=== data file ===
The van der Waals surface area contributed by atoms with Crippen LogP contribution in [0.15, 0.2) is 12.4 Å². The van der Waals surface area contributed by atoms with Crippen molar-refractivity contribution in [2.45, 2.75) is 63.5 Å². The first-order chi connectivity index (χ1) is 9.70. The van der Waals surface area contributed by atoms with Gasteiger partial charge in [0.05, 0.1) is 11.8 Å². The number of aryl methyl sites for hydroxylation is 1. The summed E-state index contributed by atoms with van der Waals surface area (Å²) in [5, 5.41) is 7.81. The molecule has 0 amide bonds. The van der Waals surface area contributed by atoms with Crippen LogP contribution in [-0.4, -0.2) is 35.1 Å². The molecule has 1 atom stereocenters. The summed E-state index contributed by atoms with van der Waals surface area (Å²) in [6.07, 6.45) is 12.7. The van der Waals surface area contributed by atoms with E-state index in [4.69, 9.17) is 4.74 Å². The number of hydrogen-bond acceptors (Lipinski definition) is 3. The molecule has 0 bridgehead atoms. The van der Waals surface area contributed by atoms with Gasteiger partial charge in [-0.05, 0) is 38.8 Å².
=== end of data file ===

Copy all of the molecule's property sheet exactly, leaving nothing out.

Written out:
The van der Waals surface area contributed by atoms with Crippen LogP contribution in [0.15, 0.2) is 12.4 Å². The van der Waals surface area contributed by atoms with Crippen molar-refractivity contribution in [2.45, 2.75) is 63.5 Å². The first-order chi connectivity index (χ1) is 9.70. The van der Waals surface area contributed by atoms with Gasteiger partial charge in [0.05, 0.1) is 11.8 Å². The number of aryl methyl sites for hydroxylation is 1. The summed E-state index contributed by atoms with van der Waals surface area (Å²) in [5, 5.41) is 7.81. The molecule has 0 amide bonds. The van der Waals surface area contributed by atoms with Crippen LogP contribution in [-0.4, -0.2) is 35.1 Å². The molecule has 1 atom stereocenters. The summed E-state index contributed by atoms with van der Waals surface area (Å²) in [6.07, 6.45) is 12.7. The van der Waals surface area contributed by atoms with E-state index in [4.69, 9.17) is 4.74 Å². The number of hydrogen-bond acceptors (Lipinski definition) is 3. The molecule has 0 bridgehead atoms. The van der Waals surface area contributed by atoms with Gasteiger partial charge in [-0.05, 0) is 38.8 Å².